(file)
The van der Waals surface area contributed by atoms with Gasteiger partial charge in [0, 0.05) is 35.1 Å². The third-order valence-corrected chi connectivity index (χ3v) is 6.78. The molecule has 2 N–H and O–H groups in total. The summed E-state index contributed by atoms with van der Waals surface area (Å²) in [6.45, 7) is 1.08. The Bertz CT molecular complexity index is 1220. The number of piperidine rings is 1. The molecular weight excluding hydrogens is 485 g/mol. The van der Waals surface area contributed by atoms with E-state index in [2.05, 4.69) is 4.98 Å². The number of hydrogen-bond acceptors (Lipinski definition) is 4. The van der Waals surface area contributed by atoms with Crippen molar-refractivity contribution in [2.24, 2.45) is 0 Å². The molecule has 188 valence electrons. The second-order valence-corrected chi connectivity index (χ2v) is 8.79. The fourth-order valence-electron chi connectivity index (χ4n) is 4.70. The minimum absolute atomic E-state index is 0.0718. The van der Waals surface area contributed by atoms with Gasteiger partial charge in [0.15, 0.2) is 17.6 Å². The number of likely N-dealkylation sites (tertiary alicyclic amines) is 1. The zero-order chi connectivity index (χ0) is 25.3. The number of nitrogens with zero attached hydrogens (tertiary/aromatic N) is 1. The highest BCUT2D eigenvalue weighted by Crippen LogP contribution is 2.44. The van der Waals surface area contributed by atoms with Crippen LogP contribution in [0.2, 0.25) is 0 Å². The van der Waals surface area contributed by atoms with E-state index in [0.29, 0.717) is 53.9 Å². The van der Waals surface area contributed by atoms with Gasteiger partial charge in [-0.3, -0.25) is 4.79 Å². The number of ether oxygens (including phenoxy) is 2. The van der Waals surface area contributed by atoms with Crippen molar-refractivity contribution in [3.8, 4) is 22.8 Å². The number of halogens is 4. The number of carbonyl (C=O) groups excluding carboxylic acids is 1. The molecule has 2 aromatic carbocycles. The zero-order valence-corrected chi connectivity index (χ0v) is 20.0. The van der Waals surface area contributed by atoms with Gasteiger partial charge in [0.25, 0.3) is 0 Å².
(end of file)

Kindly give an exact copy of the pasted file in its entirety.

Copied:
The van der Waals surface area contributed by atoms with Gasteiger partial charge in [0, 0.05) is 35.1 Å². The third-order valence-corrected chi connectivity index (χ3v) is 6.78. The molecule has 2 N–H and O–H groups in total. The summed E-state index contributed by atoms with van der Waals surface area (Å²) in [6.45, 7) is 1.08. The Bertz CT molecular complexity index is 1220. The number of piperidine rings is 1. The molecular weight excluding hydrogens is 485 g/mol. The van der Waals surface area contributed by atoms with E-state index in [2.05, 4.69) is 4.98 Å². The number of hydrogen-bond acceptors (Lipinski definition) is 4. The van der Waals surface area contributed by atoms with Crippen molar-refractivity contribution in [2.24, 2.45) is 0 Å². The molecule has 188 valence electrons. The second-order valence-corrected chi connectivity index (χ2v) is 8.79. The fourth-order valence-electron chi connectivity index (χ4n) is 4.70. The minimum absolute atomic E-state index is 0.0718. The van der Waals surface area contributed by atoms with Gasteiger partial charge in [0.15, 0.2) is 17.6 Å². The number of likely N-dealkylation sites (tertiary alicyclic amines) is 1. The zero-order chi connectivity index (χ0) is 25.3. The number of nitrogens with zero attached hydrogens (tertiary/aromatic N) is 1. The highest BCUT2D eigenvalue weighted by Crippen LogP contribution is 2.44. The van der Waals surface area contributed by atoms with Crippen LogP contribution in [0.2, 0.25) is 0 Å². The van der Waals surface area contributed by atoms with E-state index in [0.29, 0.717) is 53.9 Å². The van der Waals surface area contributed by atoms with Gasteiger partial charge in [-0.3, -0.25) is 4.79 Å². The number of ether oxygens (including phenoxy) is 2. The van der Waals surface area contributed by atoms with Crippen molar-refractivity contribution in [3.8, 4) is 22.8 Å². The number of halogens is 4. The number of carbonyl (C=O) groups excluding carboxylic acids is 1. The molecule has 2 aromatic carbocycles. The zero-order valence-corrected chi connectivity index (χ0v) is 20.0. The van der Waals surface area contributed by atoms with Gasteiger partial charge in [0.25, 0.3) is 0 Å².